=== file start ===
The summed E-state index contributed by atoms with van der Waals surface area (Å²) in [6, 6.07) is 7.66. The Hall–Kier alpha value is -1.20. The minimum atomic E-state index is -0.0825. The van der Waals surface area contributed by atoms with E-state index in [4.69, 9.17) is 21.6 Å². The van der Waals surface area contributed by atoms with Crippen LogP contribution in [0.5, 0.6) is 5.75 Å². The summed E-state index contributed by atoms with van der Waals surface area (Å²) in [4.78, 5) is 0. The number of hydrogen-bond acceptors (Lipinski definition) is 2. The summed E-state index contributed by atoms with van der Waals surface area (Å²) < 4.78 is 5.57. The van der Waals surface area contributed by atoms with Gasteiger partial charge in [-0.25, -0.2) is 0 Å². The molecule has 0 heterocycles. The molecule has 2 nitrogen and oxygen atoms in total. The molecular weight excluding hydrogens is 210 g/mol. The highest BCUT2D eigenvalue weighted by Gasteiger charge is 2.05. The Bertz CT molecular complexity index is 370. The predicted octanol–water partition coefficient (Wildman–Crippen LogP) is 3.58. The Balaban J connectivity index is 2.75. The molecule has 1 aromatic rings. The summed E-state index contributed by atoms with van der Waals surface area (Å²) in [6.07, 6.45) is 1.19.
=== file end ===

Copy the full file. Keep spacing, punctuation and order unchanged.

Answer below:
The summed E-state index contributed by atoms with van der Waals surface area (Å²) in [6, 6.07) is 7.66. The Hall–Kier alpha value is -1.20. The minimum atomic E-state index is -0.0825. The van der Waals surface area contributed by atoms with E-state index in [4.69, 9.17) is 21.6 Å². The van der Waals surface area contributed by atoms with Crippen LogP contribution in [0.5, 0.6) is 5.75 Å². The summed E-state index contributed by atoms with van der Waals surface area (Å²) in [4.78, 5) is 0. The number of hydrogen-bond acceptors (Lipinski definition) is 2. The summed E-state index contributed by atoms with van der Waals surface area (Å²) < 4.78 is 5.57. The van der Waals surface area contributed by atoms with Gasteiger partial charge in [-0.25, -0.2) is 0 Å². The molecule has 0 heterocycles. The molecule has 2 nitrogen and oxygen atoms in total. The molecular weight excluding hydrogens is 210 g/mol. The highest BCUT2D eigenvalue weighted by Gasteiger charge is 2.05. The Bertz CT molecular complexity index is 370. The predicted octanol–water partition coefficient (Wildman–Crippen LogP) is 3.58. The Balaban J connectivity index is 2.75. The molecule has 1 aromatic rings. The summed E-state index contributed by atoms with van der Waals surface area (Å²) in [6.07, 6.45) is 1.19.